Student Research and Independent Study at Cowling Arboretum and McKnight Prairie
Students may conduct research projects or independent study during the academic year or over the summer at the Arboretum or McKnight Prairie under the guidance of college faculty. The expansive restoration areas and natural plant communities provide a wide variety of potential projects. Summaries of sample projects are below, or download and view complete projects - see sidebar.
Amy O. Alstad '09. 2008 Summer Research, Introducing a new arrival to the Arboretum: the seed predator Apion rostrum.
The presence of A. rostrum, seed predator of Baptisia alba was first documented in the Carleton Arboretum in the summer of 2008. This study documents the distribution and abundance of A. rostrum in the restored prairies of the Arboretum and suggests several questions for future study.
Markael D. Luterra '07. 2005 Summer Research, Breeding Bird Census of the Carleton College Prairie Restorations.
Grassland birds were sampled throughout the summer and abundance recorded at eleven sites. Five grassland species and six edge/savanna species were detected with some regularity throughout the breeding season. Of particular note was Henslow’s Sparrow (Ammodramus henslowii), listed as a threatened species in Minnesota.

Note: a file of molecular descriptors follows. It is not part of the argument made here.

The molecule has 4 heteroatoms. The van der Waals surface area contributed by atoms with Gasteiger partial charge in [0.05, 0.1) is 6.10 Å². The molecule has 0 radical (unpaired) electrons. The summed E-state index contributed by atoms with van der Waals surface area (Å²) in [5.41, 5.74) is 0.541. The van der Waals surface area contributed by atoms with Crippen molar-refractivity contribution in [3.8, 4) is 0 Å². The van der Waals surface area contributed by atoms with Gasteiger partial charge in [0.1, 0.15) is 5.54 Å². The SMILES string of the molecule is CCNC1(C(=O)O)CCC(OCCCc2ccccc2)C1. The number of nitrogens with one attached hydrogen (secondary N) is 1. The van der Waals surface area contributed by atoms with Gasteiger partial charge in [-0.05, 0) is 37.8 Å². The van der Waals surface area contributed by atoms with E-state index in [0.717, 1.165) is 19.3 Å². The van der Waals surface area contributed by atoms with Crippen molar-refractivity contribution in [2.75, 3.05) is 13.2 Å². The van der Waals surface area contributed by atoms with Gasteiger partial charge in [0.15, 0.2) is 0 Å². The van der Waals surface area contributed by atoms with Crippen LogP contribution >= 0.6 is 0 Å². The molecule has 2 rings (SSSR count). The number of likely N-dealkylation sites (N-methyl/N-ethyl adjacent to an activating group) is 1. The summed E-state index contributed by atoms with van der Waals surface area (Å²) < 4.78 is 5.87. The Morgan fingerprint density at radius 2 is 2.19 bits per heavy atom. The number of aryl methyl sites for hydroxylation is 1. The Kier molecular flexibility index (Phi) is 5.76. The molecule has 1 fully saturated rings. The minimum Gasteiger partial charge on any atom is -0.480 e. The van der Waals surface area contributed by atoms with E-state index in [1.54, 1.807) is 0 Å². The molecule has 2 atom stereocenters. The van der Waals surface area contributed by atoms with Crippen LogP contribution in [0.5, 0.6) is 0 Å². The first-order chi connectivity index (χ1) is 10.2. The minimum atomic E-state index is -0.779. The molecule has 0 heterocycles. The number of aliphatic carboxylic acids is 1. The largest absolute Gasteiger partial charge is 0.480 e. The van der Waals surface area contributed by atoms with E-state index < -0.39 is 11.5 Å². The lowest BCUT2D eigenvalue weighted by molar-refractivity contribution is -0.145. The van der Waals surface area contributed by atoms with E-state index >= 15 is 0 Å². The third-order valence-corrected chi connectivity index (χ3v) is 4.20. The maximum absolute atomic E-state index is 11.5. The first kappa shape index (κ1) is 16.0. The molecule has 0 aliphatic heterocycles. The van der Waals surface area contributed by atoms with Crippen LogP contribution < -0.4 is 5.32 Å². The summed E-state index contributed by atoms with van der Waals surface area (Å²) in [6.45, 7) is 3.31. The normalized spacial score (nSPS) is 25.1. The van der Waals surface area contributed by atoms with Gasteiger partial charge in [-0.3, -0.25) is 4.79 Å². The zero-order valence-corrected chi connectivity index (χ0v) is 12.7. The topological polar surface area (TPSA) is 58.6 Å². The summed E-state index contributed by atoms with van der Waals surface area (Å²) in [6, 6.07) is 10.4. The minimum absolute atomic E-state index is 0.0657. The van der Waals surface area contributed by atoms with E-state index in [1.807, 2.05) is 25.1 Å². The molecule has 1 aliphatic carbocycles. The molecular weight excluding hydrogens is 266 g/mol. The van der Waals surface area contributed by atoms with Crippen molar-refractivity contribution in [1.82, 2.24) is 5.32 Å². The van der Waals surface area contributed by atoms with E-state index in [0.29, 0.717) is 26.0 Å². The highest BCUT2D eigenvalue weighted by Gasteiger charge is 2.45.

Owen McMurtrey '12. 2010 Summer Research, Grassland Breeding Bird Survey in the Carleton College Cowing Arboretum.
The study documents bird species of interest that rely on open, grassland habitat for reproduction, excluding woodland edge species, wetland species, and species nesting in nest boxes and Eastern Bluebird in order to establish what birds are breeding in the prairie and explore how they respond to management techniques in the Arboretum. Ten grassland species were detected regularly throughout breeding season.
Brody S. Sandel '04. 2003 Summer Research, Cattle in the Arb? Suppression of Dominant Grasses by Cattle Grazing.
Experimental grazing of the Arboretum prairie restorations was undertaken to better understand the usefulness of cattle as a management tool in restored prairies. Grazing appeared to promote forb growth with the reduction of biomass of the normally dominant grasses.
Marika Xydes '13. 2010 Summer Research, Chamaecrista Flowering: Environmental and Genetic Effects.
Identifying environmental and genetic factors that effect flowering time in
Chamaecrista in both controlled conditions and in prairies, such as the Carleton College Arboretum, McKnight Prairie, and Weaver Dunes. Weaver Dunes is the genetic origin of McKnight and Arboretum plants. Thus those plants may be best adapted to Weaver Dunes, which may be a reason why Chamaecrista plants at Weaver Dunes were tallest and had the largest number of leaves.